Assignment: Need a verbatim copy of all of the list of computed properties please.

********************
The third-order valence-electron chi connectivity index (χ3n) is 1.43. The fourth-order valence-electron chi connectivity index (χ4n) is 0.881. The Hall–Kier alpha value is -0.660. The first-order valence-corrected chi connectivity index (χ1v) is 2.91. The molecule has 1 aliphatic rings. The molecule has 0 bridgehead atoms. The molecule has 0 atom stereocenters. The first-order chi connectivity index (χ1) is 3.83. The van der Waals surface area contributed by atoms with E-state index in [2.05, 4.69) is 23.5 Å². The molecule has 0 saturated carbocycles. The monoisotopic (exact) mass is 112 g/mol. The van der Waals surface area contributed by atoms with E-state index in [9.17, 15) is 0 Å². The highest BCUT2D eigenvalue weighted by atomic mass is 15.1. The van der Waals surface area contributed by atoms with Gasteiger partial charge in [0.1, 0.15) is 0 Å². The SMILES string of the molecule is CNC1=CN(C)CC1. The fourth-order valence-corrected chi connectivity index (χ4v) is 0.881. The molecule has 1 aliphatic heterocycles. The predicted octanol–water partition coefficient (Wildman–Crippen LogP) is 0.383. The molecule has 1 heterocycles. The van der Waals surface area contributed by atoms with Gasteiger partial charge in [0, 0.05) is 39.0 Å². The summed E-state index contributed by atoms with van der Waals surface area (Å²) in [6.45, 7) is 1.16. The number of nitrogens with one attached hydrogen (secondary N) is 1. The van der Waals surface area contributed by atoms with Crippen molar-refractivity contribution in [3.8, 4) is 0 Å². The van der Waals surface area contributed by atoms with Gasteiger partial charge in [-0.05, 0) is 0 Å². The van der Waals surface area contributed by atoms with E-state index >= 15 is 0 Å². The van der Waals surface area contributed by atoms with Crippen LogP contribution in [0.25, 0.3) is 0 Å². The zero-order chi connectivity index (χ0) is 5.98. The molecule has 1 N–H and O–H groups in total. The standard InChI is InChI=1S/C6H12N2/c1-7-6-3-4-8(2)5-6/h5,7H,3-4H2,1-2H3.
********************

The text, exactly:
The third-order valence-electron chi connectivity index (χ3n) is 1.43. The fourth-order valence-electron chi connectivity index (χ4n) is 0.881. The Hall–Kier alpha value is -0.660. The first-order valence-corrected chi connectivity index (χ1v) is 2.91. The molecule has 1 aliphatic rings. The molecule has 0 bridgehead atoms. The molecule has 0 atom stereocenters. The first-order chi connectivity index (χ1) is 3.83. The van der Waals surface area contributed by atoms with E-state index in [2.05, 4.69) is 23.5 Å². The molecule has 0 saturated carbocycles. The monoisotopic (exact) mass is 112 g/mol. The van der Waals surface area contributed by atoms with E-state index in [9.17, 15) is 0 Å². The highest BCUT2D eigenvalue weighted by atomic mass is 15.1. The van der Waals surface area contributed by atoms with Gasteiger partial charge in [0.1, 0.15) is 0 Å². The SMILES string of the molecule is CNC1=CN(C)CC1. The fourth-order valence-corrected chi connectivity index (χ4v) is 0.881. The molecule has 1 aliphatic heterocycles. The predicted octanol–water partition coefficient (Wildman–Crippen LogP) is 0.383. The molecule has 1 heterocycles. The van der Waals surface area contributed by atoms with Gasteiger partial charge in [0, 0.05) is 39.0 Å². The summed E-state index contributed by atoms with van der Waals surface area (Å²) in [6.45, 7) is 1.16. The number of nitrogens with one attached hydrogen (secondary N) is 1. The van der Waals surface area contributed by atoms with Crippen molar-refractivity contribution in [3.8, 4) is 0 Å². The van der Waals surface area contributed by atoms with Gasteiger partial charge in [-0.05, 0) is 0 Å². The van der Waals surface area contributed by atoms with E-state index >= 15 is 0 Å². The van der Waals surface area contributed by atoms with Crippen LogP contribution in [0.25, 0.3) is 0 Å². The zero-order chi connectivity index (χ0) is 5.98. The molecule has 1 N–H and O–H groups in total. The standard InChI is InChI=1S/C6H12N2/c1-7-6-3-4-8(2)5-6/h5,7H,3-4H2,1-2H3.